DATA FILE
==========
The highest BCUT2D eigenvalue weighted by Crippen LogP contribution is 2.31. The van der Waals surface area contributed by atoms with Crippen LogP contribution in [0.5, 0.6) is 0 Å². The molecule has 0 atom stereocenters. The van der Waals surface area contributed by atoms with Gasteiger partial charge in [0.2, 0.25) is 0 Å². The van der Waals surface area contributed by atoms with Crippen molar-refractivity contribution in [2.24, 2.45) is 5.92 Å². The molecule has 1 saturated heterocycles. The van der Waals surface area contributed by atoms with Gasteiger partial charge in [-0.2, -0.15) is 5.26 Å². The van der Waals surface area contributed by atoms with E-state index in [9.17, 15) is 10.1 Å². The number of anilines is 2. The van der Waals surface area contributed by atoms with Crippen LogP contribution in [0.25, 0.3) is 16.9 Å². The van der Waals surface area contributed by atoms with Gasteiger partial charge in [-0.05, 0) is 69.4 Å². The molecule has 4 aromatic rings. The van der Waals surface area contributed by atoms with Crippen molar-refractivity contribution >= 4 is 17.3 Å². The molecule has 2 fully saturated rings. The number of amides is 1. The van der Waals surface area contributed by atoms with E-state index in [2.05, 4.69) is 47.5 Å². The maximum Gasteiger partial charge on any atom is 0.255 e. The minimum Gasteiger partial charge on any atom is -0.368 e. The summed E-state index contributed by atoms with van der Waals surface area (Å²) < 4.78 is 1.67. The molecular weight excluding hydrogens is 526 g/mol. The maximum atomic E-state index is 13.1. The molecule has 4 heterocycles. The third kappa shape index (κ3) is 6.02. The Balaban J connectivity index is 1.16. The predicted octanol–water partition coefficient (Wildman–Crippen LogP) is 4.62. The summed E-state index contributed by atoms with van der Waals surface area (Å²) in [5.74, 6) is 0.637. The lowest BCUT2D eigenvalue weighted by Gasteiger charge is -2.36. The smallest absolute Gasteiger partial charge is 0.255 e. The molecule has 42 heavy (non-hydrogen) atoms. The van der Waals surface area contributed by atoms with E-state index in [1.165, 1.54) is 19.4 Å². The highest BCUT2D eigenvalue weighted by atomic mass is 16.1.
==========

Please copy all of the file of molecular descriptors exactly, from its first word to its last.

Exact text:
The highest BCUT2D eigenvalue weighted by Crippen LogP contribution is 2.31. The van der Waals surface area contributed by atoms with Crippen LogP contribution in [0.5, 0.6) is 0 Å². The molecule has 0 atom stereocenters. The van der Waals surface area contributed by atoms with Gasteiger partial charge in [0.2, 0.25) is 0 Å². The van der Waals surface area contributed by atoms with Crippen molar-refractivity contribution in [2.24, 2.45) is 5.92 Å². The molecule has 1 saturated heterocycles. The van der Waals surface area contributed by atoms with Gasteiger partial charge in [-0.2, -0.15) is 5.26 Å². The van der Waals surface area contributed by atoms with E-state index in [9.17, 15) is 10.1 Å². The number of anilines is 2. The van der Waals surface area contributed by atoms with Crippen LogP contribution in [0.25, 0.3) is 16.9 Å². The van der Waals surface area contributed by atoms with Gasteiger partial charge in [-0.05, 0) is 69.4 Å². The molecule has 4 aromatic rings. The van der Waals surface area contributed by atoms with Crippen molar-refractivity contribution >= 4 is 17.3 Å². The molecule has 2 fully saturated rings. The number of amides is 1. The van der Waals surface area contributed by atoms with E-state index in [2.05, 4.69) is 47.5 Å². The maximum Gasteiger partial charge on any atom is 0.255 e. The minimum Gasteiger partial charge on any atom is -0.368 e. The summed E-state index contributed by atoms with van der Waals surface area (Å²) < 4.78 is 1.67. The molecular weight excluding hydrogens is 526 g/mol. The maximum atomic E-state index is 13.1. The molecule has 4 heterocycles. The third kappa shape index (κ3) is 6.02. The Balaban J connectivity index is 1.16. The predicted octanol–water partition coefficient (Wildman–Crippen LogP) is 4.62. The summed E-state index contributed by atoms with van der Waals surface area (Å²) in [5.74, 6) is 0.637. The lowest BCUT2D eigenvalue weighted by Gasteiger charge is -2.36. The smallest absolute Gasteiger partial charge is 0.255 e. The molecule has 42 heavy (non-hydrogen) atoms. The van der Waals surface area contributed by atoms with E-state index in [1.165, 1.54) is 19.4 Å². The highest BCUT2D eigenvalue weighted by atomic mass is 16.1.